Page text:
Skip to content

French Peas

Claire Wright

Lettuce_Full icon
Peas icon

Serves: 6

Prep time: 2 mins

Cook time: 7 mins


500g fresh or frozen peas

2 tablespoons unsalted butter (or use olive oil)

1/2 pack bacon lardons

4 spring onions

1 head Little Gem or Baby Romaine lettuce

125ml water or stock

Veg Portions / Serving: 1


These French peas are a classic recipe that’s classy and yummy. Perfect alongside cooked meat, fish, more veg, or, well, pretty much anything!


Finely slice the spring onions and roughly chop the lettuce. In a frying pan or large saucepan, fry the bacon in the butter for 3-4 minutes until cooked and just starting to crisp up, adding the spring onions for the last minute to soften. Add in the lettuce, peas and half a glass of water or stock (125ml). Simmer for another 2-3 minutes until the lettuce is wilted, peas are cooked, and water or stock has mostly evaporated. Season with salt & pepper (a squeeze of lemon is lovely here, too), and serve with your main course.

Engaging Kids

Engaging Kids

Kids who engage regularly with veg through veg-themed activities, such as arts and crafts, sensory experiences, growing and cooking are shown to be more likely to eat the veg they engage with. Encouraging kids to engage and play with veg is the handy first step to them developing a good relationship with veg and life-long healthy eating.

Kids in the kitchen

Kids in the kitchen

Get the kids to tear up the lettuce and show them how to safely stir the ingredients in the pan. Have them half fill a glass with water or stock and help them pour it into the pan carefully.



While getting kids to interact with veggies for real and using their senses to explore them is best, encouraging hands off activities like arts & crafts, puzzles & games or at-home science experiments can be a great start, particularly for those who are fussier eaters or struggle with anything too sensory. Use these veg-themed activities as a stepping stone to interacting with the veg themselves. We have loads of crafty downloads here, puzzles here, and quirky science with veg here.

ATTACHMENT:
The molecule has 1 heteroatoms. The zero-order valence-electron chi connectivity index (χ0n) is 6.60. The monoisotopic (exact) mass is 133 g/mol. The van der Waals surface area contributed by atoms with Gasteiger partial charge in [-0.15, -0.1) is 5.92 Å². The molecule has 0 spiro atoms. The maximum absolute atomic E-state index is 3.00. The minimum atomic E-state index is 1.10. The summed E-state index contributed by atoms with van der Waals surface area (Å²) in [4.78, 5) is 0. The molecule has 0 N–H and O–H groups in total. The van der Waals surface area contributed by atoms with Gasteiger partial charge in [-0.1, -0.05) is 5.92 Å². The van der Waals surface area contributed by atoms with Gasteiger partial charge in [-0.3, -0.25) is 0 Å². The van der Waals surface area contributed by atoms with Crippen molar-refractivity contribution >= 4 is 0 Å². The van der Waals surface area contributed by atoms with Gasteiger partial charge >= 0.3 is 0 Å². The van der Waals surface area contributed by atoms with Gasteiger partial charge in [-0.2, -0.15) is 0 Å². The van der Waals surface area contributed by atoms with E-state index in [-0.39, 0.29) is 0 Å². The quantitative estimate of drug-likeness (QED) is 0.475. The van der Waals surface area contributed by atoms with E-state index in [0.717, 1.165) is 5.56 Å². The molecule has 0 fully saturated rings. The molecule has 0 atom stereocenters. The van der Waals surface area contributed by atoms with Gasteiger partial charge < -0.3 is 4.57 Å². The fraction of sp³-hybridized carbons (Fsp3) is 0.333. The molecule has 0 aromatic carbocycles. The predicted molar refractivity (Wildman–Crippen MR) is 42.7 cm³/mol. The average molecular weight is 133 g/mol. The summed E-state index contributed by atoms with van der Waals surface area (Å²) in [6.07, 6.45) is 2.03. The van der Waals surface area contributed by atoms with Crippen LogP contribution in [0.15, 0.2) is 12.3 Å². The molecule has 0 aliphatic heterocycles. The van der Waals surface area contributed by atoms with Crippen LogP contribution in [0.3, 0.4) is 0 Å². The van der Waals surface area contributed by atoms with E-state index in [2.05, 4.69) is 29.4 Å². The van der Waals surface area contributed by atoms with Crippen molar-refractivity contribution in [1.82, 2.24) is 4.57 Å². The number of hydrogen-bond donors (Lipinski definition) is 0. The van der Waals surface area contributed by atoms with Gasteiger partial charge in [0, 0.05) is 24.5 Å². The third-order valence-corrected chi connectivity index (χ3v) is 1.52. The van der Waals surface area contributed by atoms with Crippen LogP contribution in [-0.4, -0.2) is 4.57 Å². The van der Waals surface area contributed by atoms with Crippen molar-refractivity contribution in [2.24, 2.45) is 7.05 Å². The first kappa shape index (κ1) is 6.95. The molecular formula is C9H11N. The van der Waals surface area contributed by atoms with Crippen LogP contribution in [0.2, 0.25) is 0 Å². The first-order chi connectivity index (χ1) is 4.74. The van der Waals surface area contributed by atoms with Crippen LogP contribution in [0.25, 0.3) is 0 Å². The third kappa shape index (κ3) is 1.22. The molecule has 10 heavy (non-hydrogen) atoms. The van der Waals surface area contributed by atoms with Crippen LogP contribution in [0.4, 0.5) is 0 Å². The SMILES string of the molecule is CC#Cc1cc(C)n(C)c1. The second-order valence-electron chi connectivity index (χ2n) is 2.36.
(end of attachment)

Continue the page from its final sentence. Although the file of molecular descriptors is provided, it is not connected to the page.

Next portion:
Once you feel your child is ready to engage a little more, you can show them how to explore the veg you have on hand with their senses, coming up with playful silly descriptions of how a veg smells, feels, looks, sounds and perhaps even tastes. Find ideas, videos and some simple sensory education session ideas to get you started here.



The moments before food is offered can be a perfect opportunity for engagement that can help make it more likely a child will eat it! Giving children a sense of ownership in the meal can make a big difference to their feelings going into it and the pride they take in it. You know your child best, but if you aren’t sure where to start, we have some fun and simple ideas for easy roles you can give them in the serving process over here.

Claire Wright

Communications Manager: After leaving Exeter University with a degree in English Literature, Claire worked in various fields ranging from youth work and charities to publishing, before starting up a food-focused website when her first child was born. After being asked to project manage the publication of Veg Power's Crowdfunder book, Claire came on board as a fully-fledged team member in 2018 to take on the role of Communications Manager, looking after Veg Power's website and social media platforms.

Similar recipes

rice and beans

Rice & Beans

Effort: 1
Complexity: 1
Cost: 1

Family Favourites

Scruffy Veg Lasagne

Effort: 2
Complexity: 2
Cost: 1

Jamie Oliver

Miles’ Chicken Pea-Evs

Effort: 5
Complexity: 3
Cost: 2

Miles Gracie

Alexia’s Minted Pea & Watercress Soup

Effort: 3
Complexity: 2
Cost: 2

Alexia Robinson